by Ganganatha Jha | 1915 | 250,428 words
The English translation of the Padarthadharmasamgraha of Prashastapada including the commentary called the Nyayakandali of Shridhara. Although the Padartha-dharma-sangraha is officially a commentary (bhashya) on the Vaisheshika-Sutra by Kanada, it is presented as an independent work on Vaisesika philosophy: It reorders and combines the original Sut...
Sanskrit text, Unicode transliteration and English translation of Text 154:
अथ सामान्यपदार्थनिरूपणम् । सामान्यं द्विविधं परम् अपरं च । स्वविषयसर्वगतम् अभिन्नात्मकम् अनेकवृत्ति एकद्विबहुष्वात्मस्वरूपानुगमप्रत्ययकारि स्वरूपाभेदेनाधारेषु प्रबन्धेन वर्तमानम् अनुवृत्तिप्रत्ययकारणम् । कथं प्रतिपिण्डं सामान्यापेक्षं प्रबन्धेन ज्ञानोत्पत्तावभ्यासप्रत्ययजनिताच्च संस्काराद् अतीतज्ञानप्रबन्धप्रत्यवेक्षणाद् यद् अनुगतम् अस्ति तत् सामान्यम् इति । तत्र सत्तासान्यं परम् अनुवृत्तिप्रत्ययकारणम् एव । यथा परस्परविशिष्टेषु चर्मवस्त्रकम्बलादिष्वेकस्मानिलद्रव्याभिसम्बन्धात् नीलं निलम् इति प्रत्ययानुवृत्तिः तथा परस्परविशिष्टेषु द्रव्यगुणकर्मस्वविशिष्टा सत् सद् इति प्रत्ययानुवृत्तिः सा चार्थान्तराद् भवितुम् अर्हतीति यत् तद् अर्थानतर्ं सा सत्तेति सिद्धा । सत्तानुसम्बन्धात् सत् सद् इति प्रत्ययानुवृत्तिः तस्मात् सा सामान्यम् एव । अपरं द्रव्यत्वगुणत्वकर्मत्वादि अनुवृत्तिव्यावृत्तिहेतुत्वात् सामान्यं विशेषश्च भवति । तत्र द्रव्यत्वं परस्परविशिष्टेषु पृथिव्यादिष्वनुवृत्तिहेतुत्वात् सामान्यं गुणकर्मभ्यो व्यावृत्तिहेतुत्वात् विशेषः । तथा गुणत्वं परस्परविशिष्टेषु रूपादिष्वनुवृत्तिहेतुत्वात् सामान्यं द्रव्यकर्मभ्यो व्यावृत्तिहेतुत्वात् विशेषः । तथा कर्मत्वं परस्परविशिष्तेषूत्क्षेपणादिष्वनुवृत्तिप्रत्ययहेतुत्वात् सामान्यं द्रव्यगुणेभ्यो व्यावृत्तिहेतुत्वाद् विशेषः एवं पृथिवीत्वरूपत्वोत्क्षेपणत्वगोत्वघटत्वपटत्वादीनाम् अपि प्राण्यप्राणिगतानाम् अनुवृत्तिव्यावृत्तिहेतुत्वात् सामान्यविशेषभावः सिद्धः । एतानि तु द्रव्यत्वादीनि प्रभूतविषयत्वात् प्राधान्येन सामान्यानि स्वाश्रयविशेषकत्वाद् भक्त्या विशेषाख्यानीति ॥ १५४ ॥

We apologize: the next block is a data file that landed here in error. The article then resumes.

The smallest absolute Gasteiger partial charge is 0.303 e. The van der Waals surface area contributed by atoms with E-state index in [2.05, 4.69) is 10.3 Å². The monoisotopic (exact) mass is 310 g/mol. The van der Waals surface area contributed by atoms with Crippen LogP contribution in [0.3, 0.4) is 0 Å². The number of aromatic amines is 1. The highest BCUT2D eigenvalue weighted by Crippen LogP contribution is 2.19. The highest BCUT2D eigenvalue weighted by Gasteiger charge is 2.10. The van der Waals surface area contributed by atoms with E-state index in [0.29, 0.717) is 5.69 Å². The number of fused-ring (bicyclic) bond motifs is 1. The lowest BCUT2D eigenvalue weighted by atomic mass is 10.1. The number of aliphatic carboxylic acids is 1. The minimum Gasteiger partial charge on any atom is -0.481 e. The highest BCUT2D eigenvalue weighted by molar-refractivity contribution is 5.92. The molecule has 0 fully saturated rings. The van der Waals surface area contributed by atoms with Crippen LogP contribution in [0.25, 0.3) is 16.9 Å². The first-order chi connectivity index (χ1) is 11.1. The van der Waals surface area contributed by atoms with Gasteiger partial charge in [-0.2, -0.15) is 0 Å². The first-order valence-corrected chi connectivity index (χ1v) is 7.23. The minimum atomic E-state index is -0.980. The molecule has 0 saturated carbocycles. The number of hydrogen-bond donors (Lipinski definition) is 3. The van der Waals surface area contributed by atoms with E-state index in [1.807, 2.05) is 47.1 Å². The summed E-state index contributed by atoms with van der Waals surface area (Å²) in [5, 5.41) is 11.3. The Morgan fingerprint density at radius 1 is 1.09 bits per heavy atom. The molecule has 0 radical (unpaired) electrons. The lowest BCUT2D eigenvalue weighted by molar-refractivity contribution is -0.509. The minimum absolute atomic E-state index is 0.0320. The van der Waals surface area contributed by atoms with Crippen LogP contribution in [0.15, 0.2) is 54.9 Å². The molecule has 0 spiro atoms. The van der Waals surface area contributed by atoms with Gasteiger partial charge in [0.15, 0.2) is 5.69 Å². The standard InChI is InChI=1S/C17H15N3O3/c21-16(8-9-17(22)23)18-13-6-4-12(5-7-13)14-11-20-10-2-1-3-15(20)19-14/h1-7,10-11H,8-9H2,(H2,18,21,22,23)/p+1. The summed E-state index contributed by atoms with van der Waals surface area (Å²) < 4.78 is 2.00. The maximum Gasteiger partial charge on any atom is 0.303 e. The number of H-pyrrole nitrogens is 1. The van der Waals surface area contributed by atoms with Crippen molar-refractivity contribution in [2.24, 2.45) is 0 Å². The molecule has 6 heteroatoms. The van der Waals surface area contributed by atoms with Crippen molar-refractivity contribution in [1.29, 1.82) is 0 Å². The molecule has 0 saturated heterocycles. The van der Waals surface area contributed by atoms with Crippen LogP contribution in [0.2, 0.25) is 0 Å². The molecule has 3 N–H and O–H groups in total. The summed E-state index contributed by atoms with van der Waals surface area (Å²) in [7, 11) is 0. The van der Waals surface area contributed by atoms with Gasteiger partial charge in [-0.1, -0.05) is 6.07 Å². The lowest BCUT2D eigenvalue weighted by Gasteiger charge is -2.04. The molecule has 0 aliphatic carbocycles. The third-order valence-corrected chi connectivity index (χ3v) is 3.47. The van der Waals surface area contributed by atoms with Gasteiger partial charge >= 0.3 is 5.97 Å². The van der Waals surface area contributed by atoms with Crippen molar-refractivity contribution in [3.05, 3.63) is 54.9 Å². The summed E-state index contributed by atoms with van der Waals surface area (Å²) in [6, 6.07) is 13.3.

atha sāmānyapadārthanirūpaṇam | sāmānyaṃ dvividhaṃ param aparaṃ ca | svaviṣayasarvagatam abhinnātmakam anekavṛtti ekadvibahuṣvātmasvarūpānugamapratyayakāri svarūpābhedenādhāreṣu prabandhena vartamānam anuvṛttipratyayakāraṇam | kathaṃ pratipiṇḍaṃ sāmānyāpekṣaṃ prabandhena jñānotpattāvabhyāsapratyayajanitācca saṃskārād atītajñānaprabandhapratyavekṣaṇād yad anugatam asti tat sāmānyam iti | tatra sattāsānyaṃ param anuvṛttipratyayakāraṇam eva | yathā parasparaviśiṣṭeṣu carmavastrakambalādiṣvekasmāniladravyābhisambandhāt nīlaṃ nilam iti pratyayānuvṛttiḥ tathā parasparaviśiṣṭeṣu dravyaguṇakarmasvaviśiṣṭā sat sad iti pratyayānuvṛttiḥ sā cārthāntarād bhavitum arhatīti yat tad arthānatarṃ sā satteti siddhā | sattānusambandhāt sat sad iti pratyayānuvṛttiḥ tasmāt sā sāmānyam eva | aparaṃ dravyatvaguṇatvakarmatvādi anuvṛttivyāvṛttihetutvāt sāmānyaṃ viśeṣaśca bhavati | tatra dravyatvaṃ parasparaviśiṣṭeṣu pṛthivyādiṣvanuvṛttihetutvāt sāmānyaṃ guṇakarmabhyo vyāvṛttihetutvāt viśeṣaḥ | tathā guṇatvaṃ parasparaviśiṣṭeṣu rūpādiṣvanuvṛttihetutvāt sāmānyaṃ dravyakarmabhyo vyāvṛttihetutvāt viśeṣaḥ | tathā karmatvaṃ parasparaviśiṣteṣūtkṣepaṇādiṣvanuvṛttipratyayahetutvāt sāmānyaṃ dravyaguṇebhyo vyāvṛttihetutvād viśeṣaḥ evaṃ pṛthivītvarūpatvotkṣepaṇatvagotvaghaṭatvapaṭatvādīnām api prāṇyaprāṇigatānām anuvṛttivyāvṛttihetutvāt sāmānyaviśeṣabhāvaḥ siddhaḥ | etāni tu dravyatvādīni prabhūtaviṣayatvāt prādhānyena sāmānyāni svāśrayaviśeṣakatvād bhaktyā viśeṣākhyānīti || 154 ||